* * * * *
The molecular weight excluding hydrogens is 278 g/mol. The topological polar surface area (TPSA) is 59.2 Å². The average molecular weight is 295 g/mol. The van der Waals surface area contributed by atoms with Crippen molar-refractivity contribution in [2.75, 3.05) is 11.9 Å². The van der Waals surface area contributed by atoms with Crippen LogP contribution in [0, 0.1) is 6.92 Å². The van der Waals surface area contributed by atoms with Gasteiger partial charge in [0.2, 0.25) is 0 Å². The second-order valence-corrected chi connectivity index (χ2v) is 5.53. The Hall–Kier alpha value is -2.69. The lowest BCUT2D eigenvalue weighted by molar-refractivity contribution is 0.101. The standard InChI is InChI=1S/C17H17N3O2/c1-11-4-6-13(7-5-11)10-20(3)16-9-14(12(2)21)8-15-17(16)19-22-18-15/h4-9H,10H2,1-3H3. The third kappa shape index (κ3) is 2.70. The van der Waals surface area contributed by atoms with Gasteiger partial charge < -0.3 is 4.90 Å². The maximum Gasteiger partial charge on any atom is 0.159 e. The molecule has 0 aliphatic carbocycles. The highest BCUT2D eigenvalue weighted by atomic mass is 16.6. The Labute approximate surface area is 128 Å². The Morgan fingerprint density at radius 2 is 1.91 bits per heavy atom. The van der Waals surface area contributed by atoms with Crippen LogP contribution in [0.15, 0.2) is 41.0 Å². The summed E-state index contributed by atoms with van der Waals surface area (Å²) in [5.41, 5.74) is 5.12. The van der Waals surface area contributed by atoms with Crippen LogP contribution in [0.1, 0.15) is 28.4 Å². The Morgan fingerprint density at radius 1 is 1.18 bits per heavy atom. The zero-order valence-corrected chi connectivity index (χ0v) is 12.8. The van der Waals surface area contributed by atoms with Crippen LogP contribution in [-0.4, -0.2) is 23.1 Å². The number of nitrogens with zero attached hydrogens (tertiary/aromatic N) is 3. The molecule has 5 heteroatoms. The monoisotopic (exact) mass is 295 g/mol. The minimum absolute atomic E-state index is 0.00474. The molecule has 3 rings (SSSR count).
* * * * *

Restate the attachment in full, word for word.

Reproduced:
The molecular weight excluding hydrogens is 278 g/mol. The topological polar surface area (TPSA) is 59.2 Å². The average molecular weight is 295 g/mol. The van der Waals surface area contributed by atoms with Crippen molar-refractivity contribution in [2.75, 3.05) is 11.9 Å². The van der Waals surface area contributed by atoms with Crippen LogP contribution in [0, 0.1) is 6.92 Å². The van der Waals surface area contributed by atoms with Gasteiger partial charge in [0.2, 0.25) is 0 Å². The second-order valence-corrected chi connectivity index (χ2v) is 5.53. The Hall–Kier alpha value is -2.69. The lowest BCUT2D eigenvalue weighted by molar-refractivity contribution is 0.101. The standard InChI is InChI=1S/C17H17N3O2/c1-11-4-6-13(7-5-11)10-20(3)16-9-14(12(2)21)8-15-17(16)19-22-18-15/h4-9H,10H2,1-3H3. The third kappa shape index (κ3) is 2.70. The van der Waals surface area contributed by atoms with Gasteiger partial charge < -0.3 is 4.90 Å². The maximum Gasteiger partial charge on any atom is 0.159 e. The molecule has 0 aliphatic carbocycles. The highest BCUT2D eigenvalue weighted by atomic mass is 16.6. The Labute approximate surface area is 128 Å². The Morgan fingerprint density at radius 2 is 1.91 bits per heavy atom. The van der Waals surface area contributed by atoms with Crippen LogP contribution in [0.15, 0.2) is 41.0 Å². The summed E-state index contributed by atoms with van der Waals surface area (Å²) in [5.41, 5.74) is 5.12. The van der Waals surface area contributed by atoms with Crippen LogP contribution in [0.1, 0.15) is 28.4 Å². The Morgan fingerprint density at radius 1 is 1.18 bits per heavy atom. The zero-order valence-corrected chi connectivity index (χ0v) is 12.8. The van der Waals surface area contributed by atoms with Crippen LogP contribution in [-0.4, -0.2) is 23.1 Å². The number of nitrogens with zero attached hydrogens (tertiary/aromatic N) is 3. The molecule has 5 heteroatoms. The monoisotopic (exact) mass is 295 g/mol. The minimum absolute atomic E-state index is 0.00474. The molecule has 3 rings (SSSR count).